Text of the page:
This Man Didn’t Get Up Once (or Use the Bathroom) on a 17-Hour Flight
This post contains references to products from one or more of our advertisers. We may receive compensation when you click on links to those products. Terms apply to the offers listed on this page. For an explanation of our Advertising Policy, visit this page.
Can you think of a more miserable travel experience than subjecting yourself to being on an aircraft for 17 hours straight?
Well, one person has managed to make a 17-hour nonstop flight all the more unbearable. A man on Qantas’ ultra long-haul flight from Perth (PER) to London (LHR) was found to not have moved from his seat once during the 17-hour flight.
Researchers from the University of Sydney were conducting a study on the effects of jet lag during long-haul flights. They outfitted passengers with devices attached to wrists and thighs to measure their movements during the flight, but found that one man didn’t move for the entire journey.
”The one thing we couldn’t believe was how little [he] moved. One subject took zero steps,” Professor Stephen Simpson of the University of Sydney told the New Zealand Herald.
Surprised researchers checked if the equipment were faulty, but Simpson said it appeared to be working properly.
That means the man stayed in his seat for the entirety of the second-longest flight in the world. It’s unclear how a person could go that long without using the restroom or stretching, although the passenger was seated in business class, which probably helped. He would have been in one of Qantas’ lie-flat suites on its Boeing 787-9.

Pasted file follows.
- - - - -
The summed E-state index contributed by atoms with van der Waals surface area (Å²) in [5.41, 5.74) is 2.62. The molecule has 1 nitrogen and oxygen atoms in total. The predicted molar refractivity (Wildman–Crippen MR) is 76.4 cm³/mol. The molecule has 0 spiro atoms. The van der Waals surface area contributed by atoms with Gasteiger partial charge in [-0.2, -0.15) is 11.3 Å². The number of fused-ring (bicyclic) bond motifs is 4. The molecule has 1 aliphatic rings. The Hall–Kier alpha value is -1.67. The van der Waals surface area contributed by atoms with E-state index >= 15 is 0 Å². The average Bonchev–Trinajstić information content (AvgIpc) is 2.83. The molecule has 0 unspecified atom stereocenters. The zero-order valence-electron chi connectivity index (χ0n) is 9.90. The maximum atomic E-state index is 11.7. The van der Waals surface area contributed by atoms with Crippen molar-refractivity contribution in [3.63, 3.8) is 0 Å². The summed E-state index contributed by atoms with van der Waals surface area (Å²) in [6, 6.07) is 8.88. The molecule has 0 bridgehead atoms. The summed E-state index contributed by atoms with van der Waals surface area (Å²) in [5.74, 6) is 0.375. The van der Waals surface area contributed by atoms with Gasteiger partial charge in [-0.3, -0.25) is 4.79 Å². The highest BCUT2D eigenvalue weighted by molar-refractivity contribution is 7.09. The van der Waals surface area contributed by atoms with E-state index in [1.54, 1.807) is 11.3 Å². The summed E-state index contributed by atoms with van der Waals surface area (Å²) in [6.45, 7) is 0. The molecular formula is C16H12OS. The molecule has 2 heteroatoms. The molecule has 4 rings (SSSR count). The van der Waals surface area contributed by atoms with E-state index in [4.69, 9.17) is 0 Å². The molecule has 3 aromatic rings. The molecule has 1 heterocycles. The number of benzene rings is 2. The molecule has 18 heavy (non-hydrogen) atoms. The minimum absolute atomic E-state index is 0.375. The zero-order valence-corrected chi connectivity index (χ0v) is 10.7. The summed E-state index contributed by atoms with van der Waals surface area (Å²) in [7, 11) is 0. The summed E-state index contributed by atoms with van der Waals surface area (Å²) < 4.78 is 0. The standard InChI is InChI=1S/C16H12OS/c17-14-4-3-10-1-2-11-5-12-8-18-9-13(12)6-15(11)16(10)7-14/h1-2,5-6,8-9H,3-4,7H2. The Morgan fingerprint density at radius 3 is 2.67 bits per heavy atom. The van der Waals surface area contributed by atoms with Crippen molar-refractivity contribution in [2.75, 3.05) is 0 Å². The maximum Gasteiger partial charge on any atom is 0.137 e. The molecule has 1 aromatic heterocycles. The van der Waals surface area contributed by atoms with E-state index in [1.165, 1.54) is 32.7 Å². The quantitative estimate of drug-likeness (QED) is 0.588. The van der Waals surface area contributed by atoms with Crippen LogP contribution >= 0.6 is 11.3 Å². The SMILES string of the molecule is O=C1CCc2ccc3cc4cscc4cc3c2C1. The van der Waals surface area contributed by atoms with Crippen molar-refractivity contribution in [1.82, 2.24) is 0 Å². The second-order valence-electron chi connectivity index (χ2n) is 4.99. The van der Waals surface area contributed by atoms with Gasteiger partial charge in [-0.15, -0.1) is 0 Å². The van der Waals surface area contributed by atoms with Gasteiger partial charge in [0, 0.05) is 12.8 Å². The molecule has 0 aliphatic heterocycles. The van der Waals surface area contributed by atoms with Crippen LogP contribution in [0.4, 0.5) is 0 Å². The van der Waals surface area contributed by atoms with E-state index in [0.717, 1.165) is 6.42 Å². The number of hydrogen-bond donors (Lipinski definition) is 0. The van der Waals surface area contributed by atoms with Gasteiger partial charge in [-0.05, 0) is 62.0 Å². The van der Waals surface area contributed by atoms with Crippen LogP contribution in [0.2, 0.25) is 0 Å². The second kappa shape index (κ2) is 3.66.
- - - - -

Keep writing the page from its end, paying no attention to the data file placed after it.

The initial pilot survey of 20 passengers on the Kangaroo route actually gave the Dreamliner high marks for its ability to combat jet lag. On a scale of one to eight, passengers’ average rating was only a 2.2 out of eight for jet-lag severity. The 787 Dreamliner was crafted to dampen some of jet lag’s effects — its cabin’s pressured to 6,000 feet and holds humidity better, helping minimize dehydration that occurs on flights.
Simpson said that those who tried to fight jet lag by repeatedly moving during the flight ended up feeling worse by the end of their travels. Participants who led healthy lives and kept to their sleep cycles were more likely to feel better when they landed.
Featured image of a Qantas Boeing 787-9 courtesy of Qantas Airways
Welcome to The Points Guy!
WELCOME OFFER: 80,000 Points
TPG'S BONUS VALUATION*: $1,600
CARD HIGHLIGHTS: 3X points on dining and 2x points on travel, points transferrable to over a dozen travel partners
*Bonus value is an estimated value calculated by TPG and not the card issuer. View our latest valuations here.
- Earn 80,000 bonus points after you spend $4,000 on purchases in the first 3 months from account opening. That's $1,000 when you redeem through Chase Ultimate Rewards®.
- Enjoy benefits such as a $50 annual Ultimate Rewards Hotel Credit, 5x on travel purchased through Chase Ultimate Rewards®, 3x on dining and 2x on all other travel purchases, plus more.
- Get 25% more value when you redeem for airfare, hotels, car rentals and cruises through Chase Ultimate Rewards®. For example, 80,000 points are worth $1,000 toward travel.
- With Pay Yourself Back℠, your points are worth 25% more during the current offer when you redeem them for statement credits against existing purchases in select, rotating categories
- Count on Trip Cancellation/Interruption Insurance, Auto Rental Collision Damage Waiver, Lost Luggage Insurance and more.